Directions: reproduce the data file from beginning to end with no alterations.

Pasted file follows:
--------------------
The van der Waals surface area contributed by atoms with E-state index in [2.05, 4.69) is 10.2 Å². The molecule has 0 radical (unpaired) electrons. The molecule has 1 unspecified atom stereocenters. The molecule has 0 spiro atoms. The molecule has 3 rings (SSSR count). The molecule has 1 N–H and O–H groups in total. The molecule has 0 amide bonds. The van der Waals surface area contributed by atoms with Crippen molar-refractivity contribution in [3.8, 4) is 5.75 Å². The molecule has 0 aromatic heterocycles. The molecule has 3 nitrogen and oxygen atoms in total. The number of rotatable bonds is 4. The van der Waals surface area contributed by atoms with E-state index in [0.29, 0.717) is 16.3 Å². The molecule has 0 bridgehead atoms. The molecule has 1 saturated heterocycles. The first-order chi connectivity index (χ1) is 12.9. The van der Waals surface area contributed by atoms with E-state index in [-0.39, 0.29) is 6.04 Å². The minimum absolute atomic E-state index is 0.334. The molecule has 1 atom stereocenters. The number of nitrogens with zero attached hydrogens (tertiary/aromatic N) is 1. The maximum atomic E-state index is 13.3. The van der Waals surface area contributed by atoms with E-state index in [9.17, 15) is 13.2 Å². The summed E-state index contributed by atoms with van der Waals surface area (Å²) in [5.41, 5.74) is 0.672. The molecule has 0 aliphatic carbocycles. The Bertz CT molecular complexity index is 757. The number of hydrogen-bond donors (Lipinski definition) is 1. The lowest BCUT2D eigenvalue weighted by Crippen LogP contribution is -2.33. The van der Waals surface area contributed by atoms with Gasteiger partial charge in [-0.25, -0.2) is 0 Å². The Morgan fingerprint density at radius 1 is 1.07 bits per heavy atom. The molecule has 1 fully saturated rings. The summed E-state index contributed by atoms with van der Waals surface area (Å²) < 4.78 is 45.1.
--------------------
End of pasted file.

The van der Waals surface area contributed by atoms with E-state index in [2.05, 4.69) is 10.2 Å². The molecule has 0 radical (unpaired) electrons. The molecule has 1 unspecified atom stereocenters. The molecule has 0 spiro atoms. The molecule has 3 rings (SSSR count). The molecule has 1 N–H and O–H groups in total. The molecule has 0 amide bonds. The van der Waals surface area contributed by atoms with Crippen molar-refractivity contribution in [3.8, 4) is 5.75 Å². The molecule has 0 aromatic heterocycles. The molecule has 3 nitrogen and oxygen atoms in total. The number of rotatable bonds is 4. The van der Waals surface area contributed by atoms with E-state index in [0.29, 0.717) is 16.3 Å². The molecule has 0 bridgehead atoms. The molecule has 1 saturated heterocycles. The first-order chi connectivity index (χ1) is 12.9. The van der Waals surface area contributed by atoms with E-state index in [-0.39, 0.29) is 6.04 Å². The minimum absolute atomic E-state index is 0.334. The molecule has 1 atom stereocenters. The number of nitrogens with zero attached hydrogens (tertiary/aromatic N) is 1. The maximum atomic E-state index is 13.3. The van der Waals surface area contributed by atoms with E-state index in [9.17, 15) is 13.2 Å². The summed E-state index contributed by atoms with van der Waals surface area (Å²) in [5.41, 5.74) is 0.672. The molecule has 0 aliphatic carbocycles. The Bertz CT molecular complexity index is 757. The number of hydrogen-bond donors (Lipinski definition) is 1. The lowest BCUT2D eigenvalue weighted by Crippen LogP contribution is -2.33. The van der Waals surface area contributed by atoms with Gasteiger partial charge in [-0.25, -0.2) is 0 Å². The Morgan fingerprint density at radius 1 is 1.07 bits per heavy atom. The molecule has 1 fully saturated rings. The summed E-state index contributed by atoms with van der Waals surface area (Å²) < 4.78 is 45.1.